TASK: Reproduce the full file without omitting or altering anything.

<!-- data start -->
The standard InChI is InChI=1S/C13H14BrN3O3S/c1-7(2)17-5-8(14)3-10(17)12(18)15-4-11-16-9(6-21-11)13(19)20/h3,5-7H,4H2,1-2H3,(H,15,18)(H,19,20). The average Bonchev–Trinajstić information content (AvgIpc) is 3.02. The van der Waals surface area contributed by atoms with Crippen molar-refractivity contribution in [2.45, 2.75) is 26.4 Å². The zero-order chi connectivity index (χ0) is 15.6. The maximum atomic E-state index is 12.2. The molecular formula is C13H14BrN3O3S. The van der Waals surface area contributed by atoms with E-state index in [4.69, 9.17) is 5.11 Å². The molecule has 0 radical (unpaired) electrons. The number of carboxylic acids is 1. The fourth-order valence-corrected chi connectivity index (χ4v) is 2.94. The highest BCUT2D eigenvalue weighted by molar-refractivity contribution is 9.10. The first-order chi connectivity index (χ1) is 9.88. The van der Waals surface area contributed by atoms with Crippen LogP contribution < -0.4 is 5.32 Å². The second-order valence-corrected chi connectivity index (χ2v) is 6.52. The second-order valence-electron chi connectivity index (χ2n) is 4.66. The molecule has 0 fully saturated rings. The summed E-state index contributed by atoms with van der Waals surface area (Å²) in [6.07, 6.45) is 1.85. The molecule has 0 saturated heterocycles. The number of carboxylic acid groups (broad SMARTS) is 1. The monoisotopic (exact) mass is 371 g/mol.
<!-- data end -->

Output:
The standard InChI is InChI=1S/C13H14BrN3O3S/c1-7(2)17-5-8(14)3-10(17)12(18)15-4-11-16-9(6-21-11)13(19)20/h3,5-7H,4H2,1-2H3,(H,15,18)(H,19,20). The average Bonchev–Trinajstić information content (AvgIpc) is 3.02. The van der Waals surface area contributed by atoms with Crippen molar-refractivity contribution in [2.45, 2.75) is 26.4 Å². The zero-order chi connectivity index (χ0) is 15.6. The maximum atomic E-state index is 12.2. The molecular formula is C13H14BrN3O3S. The van der Waals surface area contributed by atoms with E-state index in [4.69, 9.17) is 5.11 Å². The molecule has 0 radical (unpaired) electrons. The number of carboxylic acids is 1. The fourth-order valence-corrected chi connectivity index (χ4v) is 2.94. The highest BCUT2D eigenvalue weighted by molar-refractivity contribution is 9.10. The first-order chi connectivity index (χ1) is 9.88. The van der Waals surface area contributed by atoms with Crippen LogP contribution < -0.4 is 5.32 Å². The second-order valence-corrected chi connectivity index (χ2v) is 6.52. The second-order valence-electron chi connectivity index (χ2n) is 4.66. The molecule has 0 fully saturated rings. The summed E-state index contributed by atoms with van der Waals surface area (Å²) in [6.07, 6.45) is 1.85. The molecule has 0 saturated heterocycles. The number of carboxylic acid groups (broad SMARTS) is 1. The monoisotopic (exact) mass is 371 g/mol.